How to backup your Linux files to an Amazon S3 bucket using CloudBerry Backup

CloudBerry Backup, is a cloud backup software with support for 256-bit AES encryption, image-based backup and data deduplication. The Pro and Ultimate versions are available with a 15-day trial, but the Freeware edition is completely free to use, though it lacks support for encryption and compression, two features available in the Pro and Ultimate editions.

A couple of article I’ve written about CloudBerry Backup showed how to use it to backup Linux files to a Minio storage server and to a Wasabi storage server. In this article, you’ll learn how to use CloudBerry software for Linux cloud backup to back up your files on a Linux desktop to an Amazon S3 bucket. A Kubuntu 17.10 desktop was used as the test system for this article, but the instructions should work for a recent Linux desktop based on Debian or Ubuntu.

Amazon S3 is a scalable cloud storage component of Amazon Web Services (AWS) platform, so you’ll need an Amazon AWS account to complete this tutorial. Therefore, to follow along with this tutorial, sign up for a free tier account by visiting the previous link. And be sure to set up an AWS Identity and Access Management (IAM) user, generate the access and secret keys for the user and create the bucket that you’ll like to use to backup your files. You’ll need the access and secret keys of the IAM user further down in this article, so make a note of them.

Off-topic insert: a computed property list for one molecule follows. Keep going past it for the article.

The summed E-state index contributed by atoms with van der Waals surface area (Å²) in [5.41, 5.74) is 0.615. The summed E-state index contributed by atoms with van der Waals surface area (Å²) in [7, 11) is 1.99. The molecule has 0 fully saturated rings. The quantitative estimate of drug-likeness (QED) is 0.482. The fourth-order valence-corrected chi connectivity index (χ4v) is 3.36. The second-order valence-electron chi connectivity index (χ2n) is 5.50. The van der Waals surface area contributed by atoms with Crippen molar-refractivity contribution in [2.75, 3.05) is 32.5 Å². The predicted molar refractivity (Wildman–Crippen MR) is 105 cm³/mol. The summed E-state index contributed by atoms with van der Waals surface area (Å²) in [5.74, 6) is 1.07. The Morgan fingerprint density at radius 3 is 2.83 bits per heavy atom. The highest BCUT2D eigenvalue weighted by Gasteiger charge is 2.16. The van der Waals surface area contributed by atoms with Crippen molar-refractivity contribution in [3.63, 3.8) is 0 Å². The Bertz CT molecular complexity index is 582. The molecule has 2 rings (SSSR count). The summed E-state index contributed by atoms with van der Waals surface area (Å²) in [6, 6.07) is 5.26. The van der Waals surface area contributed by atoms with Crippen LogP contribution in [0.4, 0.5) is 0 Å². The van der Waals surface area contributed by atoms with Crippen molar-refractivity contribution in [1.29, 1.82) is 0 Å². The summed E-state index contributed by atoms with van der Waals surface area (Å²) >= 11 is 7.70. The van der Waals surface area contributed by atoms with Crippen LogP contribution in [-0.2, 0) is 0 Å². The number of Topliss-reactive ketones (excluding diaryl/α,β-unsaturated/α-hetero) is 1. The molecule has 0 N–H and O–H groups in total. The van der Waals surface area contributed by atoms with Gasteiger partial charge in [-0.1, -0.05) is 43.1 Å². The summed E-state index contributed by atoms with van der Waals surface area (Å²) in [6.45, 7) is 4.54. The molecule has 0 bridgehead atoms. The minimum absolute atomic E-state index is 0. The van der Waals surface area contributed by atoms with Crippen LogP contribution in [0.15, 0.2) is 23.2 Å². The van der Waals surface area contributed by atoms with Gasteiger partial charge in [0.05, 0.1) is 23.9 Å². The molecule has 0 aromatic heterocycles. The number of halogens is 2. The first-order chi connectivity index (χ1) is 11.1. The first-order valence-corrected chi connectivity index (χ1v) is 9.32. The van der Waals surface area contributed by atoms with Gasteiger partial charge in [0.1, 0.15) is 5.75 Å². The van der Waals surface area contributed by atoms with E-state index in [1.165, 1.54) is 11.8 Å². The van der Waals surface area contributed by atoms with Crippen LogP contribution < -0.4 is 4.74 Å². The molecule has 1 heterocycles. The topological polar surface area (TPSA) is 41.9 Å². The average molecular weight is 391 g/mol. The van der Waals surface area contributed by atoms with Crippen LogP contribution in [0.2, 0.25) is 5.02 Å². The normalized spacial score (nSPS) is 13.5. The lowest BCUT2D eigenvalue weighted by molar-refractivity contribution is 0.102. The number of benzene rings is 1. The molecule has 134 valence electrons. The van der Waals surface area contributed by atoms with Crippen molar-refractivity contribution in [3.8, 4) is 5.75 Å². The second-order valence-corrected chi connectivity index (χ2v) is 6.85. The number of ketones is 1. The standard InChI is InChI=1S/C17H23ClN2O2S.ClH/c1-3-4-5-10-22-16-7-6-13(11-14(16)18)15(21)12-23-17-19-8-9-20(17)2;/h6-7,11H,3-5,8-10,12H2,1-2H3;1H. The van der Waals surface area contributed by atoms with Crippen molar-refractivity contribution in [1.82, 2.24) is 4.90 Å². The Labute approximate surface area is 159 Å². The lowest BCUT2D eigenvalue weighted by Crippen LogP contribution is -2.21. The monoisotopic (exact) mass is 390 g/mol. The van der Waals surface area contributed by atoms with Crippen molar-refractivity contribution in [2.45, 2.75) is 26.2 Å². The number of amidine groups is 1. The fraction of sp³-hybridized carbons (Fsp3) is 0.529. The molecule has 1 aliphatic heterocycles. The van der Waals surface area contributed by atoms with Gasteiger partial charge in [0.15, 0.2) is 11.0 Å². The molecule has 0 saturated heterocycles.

Aside from an Amazon AWS account, you’ll need CloudBerry Backup installed on your Linux desktop to complete this tutorial. How to accomplish that is the subject of the next section.

Installing CloudBerry Backup
The instructions and commands in this section show how to install CloudBerry Backup on Kubuntu 17.10, but because that distribution is based on Ubuntu, you can also use the commands to install it on that distribution or any distribution derived from it. The first task in the installation process involves downloading the .deb file from here. Click on the DOWNLOAD FREE TRIAL button on that page and save the downloaded file under a name like CloudBerryBackup_v2.2.deb. Then navigate to the directory where the file was saved into and type the following command to install it: sudo dpkg -i CloudBerryBackup_v2.2.deb.

If installation completes without an error, an entry named CloudBerry Backup should appear in the Internet applications menu category. There should also be a command line interface named cbbCommandLine installed into the /opt/local/CloudBerry Backup directory. How to use the graphical interface of CloudBerry Backup on Kubuntu 17.10 is the subject of the next section.